The early history of Peugeot is one that is difficult to do justice in the time available to me this time of year. Suffice it to say that Peugeot was one of the most important early players in the development and evolution of the automobile, during those very heady days of the late 1880s up to WWI, when France was the undisputed center of the world’s automobile industry.
The greatest achievement and final culmination of those fertile years was the brilliant and revolutionary L76 engine of 1912 (above), a DOHC, four-valve per cylinder hemi-head racing engine that not only dominated Grand Prix racing in Europe and Indianapolis, but became the template of every racing engine thereafter and eventually virtually every modern gasoline engine, from the mightiest right down to the lowliest ones. For that alone, Peugeot secured itself a key spot in the automotive Pantheon. But there’s plenty more…
The Peugeot family had been involved in a number of manufacturing activities since 1842, and were a major force in the new bicycle industry starting in 1882. Armand Peugeot became intrigued with the automobile very early on. The first Peugeot, the steam-powered Type 1, was designed by Léon Serpollet, the inventor of the flash boiler. It is one of the very first industrially-manufactured automobiles. Its oil-fired boiler allowed the four cylinder steam engine to make some 5hp, and propelled the Type 1 up to 16 mph (25 kmh).
Peugeot quickly abandoned steam after seeing Gottlieb Daimler’s revolutionary new compact high-speed internal combustion engine at the 1889 Paris Universal Exhibit. Daimler arranged for his engine to be built in Paris by Panhard et Levassor. Peugeot secured the rights to the Daimler engine from the widow of Eduard Sarazin for its Type 2 (above), and this was to be a pivotal moment in propelling the French automobile industry into the lead. France quickly became the world’s largest and most innovative automobile manufacturing country, until the US eventually pulled ahead after 1906. Note that the Type 2 pre-dates Henry Ford’s first car, his Quadracycle, by fully six years, which was practically an eternity then in the evolution of the automobile.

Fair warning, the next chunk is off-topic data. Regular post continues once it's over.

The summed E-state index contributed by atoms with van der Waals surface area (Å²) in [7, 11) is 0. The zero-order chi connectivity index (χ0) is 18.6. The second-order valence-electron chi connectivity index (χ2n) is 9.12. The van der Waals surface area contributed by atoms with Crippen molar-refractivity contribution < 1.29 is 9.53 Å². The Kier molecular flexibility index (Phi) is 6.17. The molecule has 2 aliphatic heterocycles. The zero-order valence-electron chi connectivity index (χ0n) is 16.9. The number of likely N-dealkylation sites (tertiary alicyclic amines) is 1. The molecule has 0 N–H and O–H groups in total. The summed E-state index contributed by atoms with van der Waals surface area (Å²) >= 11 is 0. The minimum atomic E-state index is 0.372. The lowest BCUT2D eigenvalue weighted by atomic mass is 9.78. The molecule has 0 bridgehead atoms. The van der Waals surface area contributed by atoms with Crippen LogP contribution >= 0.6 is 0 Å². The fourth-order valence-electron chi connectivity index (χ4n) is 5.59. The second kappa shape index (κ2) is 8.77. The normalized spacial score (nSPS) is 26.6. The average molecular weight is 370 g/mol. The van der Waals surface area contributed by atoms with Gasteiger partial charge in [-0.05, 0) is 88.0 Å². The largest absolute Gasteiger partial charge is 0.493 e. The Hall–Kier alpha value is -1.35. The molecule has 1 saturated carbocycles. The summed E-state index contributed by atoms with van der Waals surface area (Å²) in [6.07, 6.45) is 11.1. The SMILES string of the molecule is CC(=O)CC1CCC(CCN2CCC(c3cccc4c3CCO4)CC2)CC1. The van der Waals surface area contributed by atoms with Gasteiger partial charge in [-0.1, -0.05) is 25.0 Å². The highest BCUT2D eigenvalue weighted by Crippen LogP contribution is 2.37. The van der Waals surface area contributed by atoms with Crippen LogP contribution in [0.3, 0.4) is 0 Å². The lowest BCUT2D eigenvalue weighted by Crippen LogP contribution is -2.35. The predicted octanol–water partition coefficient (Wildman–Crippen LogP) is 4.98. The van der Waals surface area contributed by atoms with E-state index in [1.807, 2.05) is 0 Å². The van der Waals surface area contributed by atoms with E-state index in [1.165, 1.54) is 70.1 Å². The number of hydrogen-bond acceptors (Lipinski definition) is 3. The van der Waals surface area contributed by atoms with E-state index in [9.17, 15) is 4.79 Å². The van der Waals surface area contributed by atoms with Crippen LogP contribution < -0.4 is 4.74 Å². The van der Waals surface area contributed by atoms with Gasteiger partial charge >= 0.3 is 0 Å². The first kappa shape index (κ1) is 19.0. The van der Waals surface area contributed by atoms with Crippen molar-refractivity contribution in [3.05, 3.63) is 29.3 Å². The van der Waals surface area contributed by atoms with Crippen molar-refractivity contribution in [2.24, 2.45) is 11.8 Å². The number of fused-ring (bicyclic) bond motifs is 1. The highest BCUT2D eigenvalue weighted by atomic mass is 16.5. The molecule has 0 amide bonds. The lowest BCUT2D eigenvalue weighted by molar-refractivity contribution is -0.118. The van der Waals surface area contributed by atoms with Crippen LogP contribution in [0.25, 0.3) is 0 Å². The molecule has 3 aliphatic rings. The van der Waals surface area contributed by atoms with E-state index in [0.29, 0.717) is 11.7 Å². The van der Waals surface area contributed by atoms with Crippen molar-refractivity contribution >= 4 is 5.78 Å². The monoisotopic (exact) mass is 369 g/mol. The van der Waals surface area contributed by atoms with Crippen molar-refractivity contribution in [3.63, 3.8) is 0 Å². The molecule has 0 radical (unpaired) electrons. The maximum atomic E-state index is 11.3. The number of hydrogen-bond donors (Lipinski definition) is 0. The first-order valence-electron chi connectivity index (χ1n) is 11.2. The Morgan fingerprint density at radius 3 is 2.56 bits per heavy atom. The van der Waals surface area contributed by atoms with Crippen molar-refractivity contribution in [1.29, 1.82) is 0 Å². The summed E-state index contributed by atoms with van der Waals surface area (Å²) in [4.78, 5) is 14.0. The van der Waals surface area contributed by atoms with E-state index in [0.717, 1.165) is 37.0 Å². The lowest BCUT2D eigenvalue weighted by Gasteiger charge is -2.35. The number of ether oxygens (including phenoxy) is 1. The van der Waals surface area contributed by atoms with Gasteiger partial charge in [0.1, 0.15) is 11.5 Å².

The Type 2 had a 596 cc v2 engine under the seat making 2 hp, giving a top speed of 11 mph (18kmh). It was a very functional and relatively reliable production vehicle. It had a three-point suspension system, credited to be the first suspension system on an automobile. Apparently Peugeot’s prowess in suspensions got an early start.
In 1896, Armand Peugeot broke with the rest of the Peugeot businesses, and created Automobiles Peugeot. His 1897 Type 15 (above) no longer used Daimler engines; the transverse 8hp flat twin was designed in-house, and was built in the new Audincourt plant. Charles Rolls, who went on to co-found Rolls-Royce, bought a Type 15, was suitably impressed, and became a Peugeot dealer in London.
Peugeot’s next bold move was perhaps the world’s first successful compact car, the one-cylinder 5hp 1904 Bébé. It was a groundbreaking design; one of the most advanced cars of the time, with a front engine and shaft drive to the rear wheels, and it stole the show at the 1904 Paris Motor Show. It was also very stylish, and propelled Peugeot into the forefront of automotive design along with engineering. By 1903, Peugeot was building half of all the cars in France, and was a very major player in the overall European market. There were also larger Peugeots in the line-up, as well as their first six cylinder in 1907.
No less than Ettore Bugatti designed the second Bébé of 1912. This again was a revolutionary design, with an 855cc four cylinder that yielded 10 hp and propelled the very light (770 lbs) Bébé to a spritely 37 mph (60 kmh), an exceptional performance for the time for such a small and cheap car. It became very successful in its racing class. And it put a lot of French into the driver’s seat for the first time, including many country doctors.
Peugeot’s racing team included some of the wildest and brightest of the times, and was organized in its own fashion, mostly separate from the more conservative production engineers, who were often aghast at what the racing team came up with. The Peugeot team had been successful in the light-car voiturette class, but wanted to run with the big guys in 1910, like the 16 liter Fiats.
Paul Zuccarelli was lured away from Hispano-Suiza, and the team set themselves the task to design and build a competitive GP car. The new formula for 1911 called for maximum 7.6 liters and four cylinders. A young Swiss draftsman named Ernst Henry was employed to design the new racing engine, and what he came up with was absolutely ground breaking.
It was the first engine to combine dual overhead cams, hemi-heads and four valve per cylinders. The cams were driven by bevel gears and a vertical shaft at the front of the engine. One biographer called Henry “perhaps the most brilliant engine designer ever”; another described one of his designs as “so technically advanced it could have landed from outer space”. Henry’s “theory, design and execution” of twin-cam engines was to guide engine development in Europe and then around the world for the next century. (Wikipedia). Henry later designed the Ballot racing cars of 1919-1920 that were a direct evolution of the Peugeots.
And it wasn’t just the engine; the chassis of the L76 was considerably lighter with much better road holding than the unwieldy giants that had been dominating Grand Prix. The L76 effectively became the very model of all racing cars to come. Top speed was 120 mph (190 kmh). The team won the prestigious French Grand Prix in 1912, as well as many other key races.